The good news is we're not at war. The bad news is … almost everything else about President Obama's handling of Syria – the fumbling and flip-flopping and marble-mouthing – undercut his credibility, and possibly with it his ability to lead the nation and world.
The president has backed away from a military strike in Syria. But he can’t acknowledge this or act as if it is true. He is acting and talking as if he’s coolly, analytically, even warily contemplating the Russian proposal and the Syrian response. The proposal, he must know, is absurd. ...
It will be a White House address in which a president argues for an endeavor he is abandoning. It will be a president appealing for public support for an action he intends not to take.
We’ve never had a presidential speech like that!
At 9 p.m. Tuesday, President Obama, in his address to the nation, said that he had “asked the leaders of Congress to postpone a vote to authorize the use of force.”
This contradicted what his secretary of state, John Kerry, had said in testimony to Congress just 11 hours earlier. “We’re not asking Congress not to vote,” Kerry told the House Armed Services Committee. “I’m not asking [for] delay,” he added later.
Kerry can be forgiven for being at odds with the president. The president, in the space of his 16-minute address, was often at odds with himself. He spent the first 12 minutes arguing for the merits of striking Syria — and then delivered the news that he was putting military action on hold.
He promised that it would be “a limited strike” without troops on the ground or a long air campaign, yet he argued that it was the sort of blow that “no other nation can deliver.” He argued that “we should not be the world’s policeman” while also saying that because of our “belief in freedom and dignity for all people,” we cannot “look the other way.” He asserted that what Bashar al-Assad did is “a danger to our security” while also saying that “the Assad regime does not have the ability to seriously threaten our military.”
WASHINGTON (AP) -- President Barack Obama voiced his conviction Tuesday night that Syrian President Bashar Assad was to blame for deadly chemical attacks against civilians, but again he offered no proof.
A look at his remarks to the nation, seeking support for a military strike against Syria, and how they compare with the facts as publicly known:
OBAMA: "We know the Assad regime was responsible. ... The facts cannot be denied."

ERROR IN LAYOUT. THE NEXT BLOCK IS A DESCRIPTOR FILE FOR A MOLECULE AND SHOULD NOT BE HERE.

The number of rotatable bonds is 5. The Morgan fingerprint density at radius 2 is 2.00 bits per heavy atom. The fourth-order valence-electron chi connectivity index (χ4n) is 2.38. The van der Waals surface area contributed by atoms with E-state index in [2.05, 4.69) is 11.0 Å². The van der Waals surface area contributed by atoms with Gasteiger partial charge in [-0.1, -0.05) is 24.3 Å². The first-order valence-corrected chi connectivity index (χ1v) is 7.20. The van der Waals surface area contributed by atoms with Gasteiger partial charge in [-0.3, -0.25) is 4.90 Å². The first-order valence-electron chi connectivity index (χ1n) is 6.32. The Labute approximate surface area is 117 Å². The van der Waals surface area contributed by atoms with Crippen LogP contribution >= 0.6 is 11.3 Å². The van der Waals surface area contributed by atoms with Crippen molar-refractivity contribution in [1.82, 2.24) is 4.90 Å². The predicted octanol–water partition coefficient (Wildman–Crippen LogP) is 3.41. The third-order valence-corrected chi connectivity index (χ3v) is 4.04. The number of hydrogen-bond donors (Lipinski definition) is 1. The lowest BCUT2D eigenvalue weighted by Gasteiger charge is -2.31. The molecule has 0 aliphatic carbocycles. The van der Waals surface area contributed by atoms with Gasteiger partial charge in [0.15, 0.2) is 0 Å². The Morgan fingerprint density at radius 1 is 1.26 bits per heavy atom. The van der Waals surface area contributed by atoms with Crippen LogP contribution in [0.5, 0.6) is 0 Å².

THE FACTS: The Obama administration has not laid out proof Assad was behind the attack.
The administration has cited satellite imagery and communications intercepts, backed by social media and intelligence reports from sources in Syria, as the basis for blaming the Assad government. But the only evidence the administration has made public is a collection of videos it has verified of the victims. The videos do not demonstrate who launched the attacks.
Administration officials have not shared the satellite imagery they say shows rockets and artillery fire leaving government-held areas and landing in 12 rebel-held neighborhoods outside Damascus where chemical attacks were reported. Nor have they shared transcripts of the Syrian officials allegedly warning units to ready gas masks or discussing how to handle U.N. investigators after it happened.
The White House has declined to explain where it came up with the figure of at least 1,429 dead, including 400 children - a figure far higher than estimates by nongovernmental agencies such as the British-based Syrian Observatory for Human Rights, which has counted only victims identified by name, with a current total of 502. In his remarks, Obama more generally accused Assad's forces of gassing to death "over 1,000 people, including hundreds of children."
On Tuesday, as the Obama administration ramped up its lobbying on Capitol Hill, Sen. Rand Paul convened a group of some 30 lawmakers skeptical of a military intervention in Syria. The group -- which included Sen. Mike Lee (R-UT), Rep. Alan Grayson (D-FL), Rep. Justin Amash (R-MI), Rep. Rick Nolan (D-MN) and two dozen others -- discussed different strategies for staving off a military intervention and the desire to call off a vote to authorize military force.
"I think everybody is hopeful that putting the vote on a permanent hold would be the best route forward," Paul said in an interview with The Cable.
PHILADELPHIA (AP) -- Hillary Rodham Clinton has been in this spot before.
As a senator in 2002, she endorsed military action in Iraq, a decision that came back to haunt her in her failed White House bid six years later.
Now, the former secretary of state and potential 2016 presidential candidate is risking the possibility of a similar political situation in a future campaign with her support of President Barack Obama's call for a U.S.-led military strike in Syria as punishment for the use of chemical weapons.
Labels: Drudge, Obama Fail, Syria